Contrast this to what is happening in most medical institutions. Physicians are expected to do all the work they always did, plus make sure all the data elements are entered the way the billers and coders need it done, plus getting all the bullet points and buzzwords just right so the institution is not subject to “quality” penalties. Instead of unloading physicians, most organizations have gone in the other direction. Maybe this is why Permanente has not experienced the rapid rise in burnout rates noted elsewhere.
It is instructive, though, to consider one key element on the Permanente structure—it is prepaid. Budgets are established based on the number of members, not based on the number of services. Money can be spent standardizing routine processes and training lower level staff to help take care of the patient, leaving the physician free to do what he/she does best—practice medicine. In most organizations, though, money spent in these areas has to be freed from other commitments. Organizations experiencing financial stress often don’t make good long-term decisions—if a physician burns out, go hire someone else. The issue not addressed in either of these papers, then, is who benefits and who pays. Physicians benefit, and by implication their patients. Can systems see this as an investment in the most expensive human capital in their organizations. At the moment I am not optimistic.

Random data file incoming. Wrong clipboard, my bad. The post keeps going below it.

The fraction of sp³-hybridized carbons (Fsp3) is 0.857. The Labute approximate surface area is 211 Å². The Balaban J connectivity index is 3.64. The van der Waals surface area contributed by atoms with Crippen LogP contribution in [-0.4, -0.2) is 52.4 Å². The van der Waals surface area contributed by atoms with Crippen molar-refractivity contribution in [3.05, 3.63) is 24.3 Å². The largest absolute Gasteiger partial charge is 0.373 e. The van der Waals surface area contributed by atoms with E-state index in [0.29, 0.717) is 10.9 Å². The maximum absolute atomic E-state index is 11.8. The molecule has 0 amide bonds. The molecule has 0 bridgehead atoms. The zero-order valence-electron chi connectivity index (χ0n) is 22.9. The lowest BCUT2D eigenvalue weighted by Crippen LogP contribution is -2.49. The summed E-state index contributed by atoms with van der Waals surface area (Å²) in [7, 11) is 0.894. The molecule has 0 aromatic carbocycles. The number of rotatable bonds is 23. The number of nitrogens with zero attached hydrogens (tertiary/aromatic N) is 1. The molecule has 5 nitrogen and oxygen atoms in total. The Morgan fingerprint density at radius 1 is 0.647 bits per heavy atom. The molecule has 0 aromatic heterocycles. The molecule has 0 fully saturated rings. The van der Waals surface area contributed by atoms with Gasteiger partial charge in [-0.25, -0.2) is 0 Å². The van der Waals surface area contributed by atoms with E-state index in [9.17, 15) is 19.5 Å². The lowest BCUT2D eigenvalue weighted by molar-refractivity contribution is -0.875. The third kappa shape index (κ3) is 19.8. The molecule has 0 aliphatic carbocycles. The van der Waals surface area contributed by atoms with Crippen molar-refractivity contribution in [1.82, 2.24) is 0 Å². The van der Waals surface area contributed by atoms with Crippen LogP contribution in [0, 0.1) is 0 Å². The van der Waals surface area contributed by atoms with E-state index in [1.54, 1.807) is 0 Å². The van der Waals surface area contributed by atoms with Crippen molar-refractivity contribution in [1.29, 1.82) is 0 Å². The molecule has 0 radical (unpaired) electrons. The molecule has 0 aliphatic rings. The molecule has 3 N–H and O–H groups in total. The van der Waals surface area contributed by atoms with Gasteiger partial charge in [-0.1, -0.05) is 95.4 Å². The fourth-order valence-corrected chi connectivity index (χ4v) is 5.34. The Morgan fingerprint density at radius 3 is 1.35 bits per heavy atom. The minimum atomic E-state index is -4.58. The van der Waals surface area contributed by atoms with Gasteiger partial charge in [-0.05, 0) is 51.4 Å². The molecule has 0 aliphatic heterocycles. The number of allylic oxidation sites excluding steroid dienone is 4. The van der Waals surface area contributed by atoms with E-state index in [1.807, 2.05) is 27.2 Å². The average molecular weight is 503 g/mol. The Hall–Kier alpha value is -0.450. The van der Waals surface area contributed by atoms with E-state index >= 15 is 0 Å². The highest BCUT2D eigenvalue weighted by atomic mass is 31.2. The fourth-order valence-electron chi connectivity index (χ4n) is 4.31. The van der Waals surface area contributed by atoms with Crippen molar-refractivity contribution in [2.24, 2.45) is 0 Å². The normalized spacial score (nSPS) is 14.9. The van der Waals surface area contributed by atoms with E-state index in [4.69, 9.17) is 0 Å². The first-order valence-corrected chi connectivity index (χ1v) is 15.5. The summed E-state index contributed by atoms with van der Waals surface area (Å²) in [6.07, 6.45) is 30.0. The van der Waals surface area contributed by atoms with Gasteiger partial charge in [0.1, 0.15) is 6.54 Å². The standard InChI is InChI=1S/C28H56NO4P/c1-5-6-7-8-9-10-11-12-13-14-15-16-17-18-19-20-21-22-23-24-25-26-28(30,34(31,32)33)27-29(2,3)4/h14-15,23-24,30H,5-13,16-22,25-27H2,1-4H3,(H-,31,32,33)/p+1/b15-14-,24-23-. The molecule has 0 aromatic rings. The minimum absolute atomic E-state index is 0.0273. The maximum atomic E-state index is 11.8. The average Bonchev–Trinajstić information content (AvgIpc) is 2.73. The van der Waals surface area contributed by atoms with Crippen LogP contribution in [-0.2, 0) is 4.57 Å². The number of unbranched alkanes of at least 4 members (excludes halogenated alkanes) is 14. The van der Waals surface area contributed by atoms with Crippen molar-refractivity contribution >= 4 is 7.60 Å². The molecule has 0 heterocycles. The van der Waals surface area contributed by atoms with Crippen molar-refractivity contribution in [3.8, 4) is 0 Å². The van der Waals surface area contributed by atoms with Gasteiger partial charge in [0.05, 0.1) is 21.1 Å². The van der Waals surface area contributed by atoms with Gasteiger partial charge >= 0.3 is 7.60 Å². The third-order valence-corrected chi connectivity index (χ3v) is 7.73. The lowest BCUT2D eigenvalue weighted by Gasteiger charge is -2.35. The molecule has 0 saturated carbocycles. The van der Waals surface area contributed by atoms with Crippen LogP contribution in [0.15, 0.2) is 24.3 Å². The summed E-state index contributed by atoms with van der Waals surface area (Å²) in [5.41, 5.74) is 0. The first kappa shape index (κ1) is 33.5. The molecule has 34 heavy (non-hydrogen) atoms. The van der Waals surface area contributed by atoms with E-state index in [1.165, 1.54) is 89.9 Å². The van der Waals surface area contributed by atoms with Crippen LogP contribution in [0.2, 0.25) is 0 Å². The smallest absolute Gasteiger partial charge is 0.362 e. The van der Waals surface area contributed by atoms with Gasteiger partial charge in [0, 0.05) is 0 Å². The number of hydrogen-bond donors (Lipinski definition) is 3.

8 June 2017
 Drybye LN, Trockel M, Frank E., Olson K, Linzer M, Lemaire M, Swenson S, Shanafelt T, and Sinsky CA. Development of a Research Agenda to Identify Evidence-Based Strategies to Improve Physician Wellness and Reduce Burnout. Ann Intern Med 2017;166(10):743-744, 16 May 2017.
 Arabadjis S, Sullivan EE. How One California Medical Group is Decreasing Physician Burnout. Harvard Business Review, 7 June 2017. Accessed 7 June 2017 at https://hbr.org/2017/06/how-one-medical-group-is-decreasing-physician-burnout.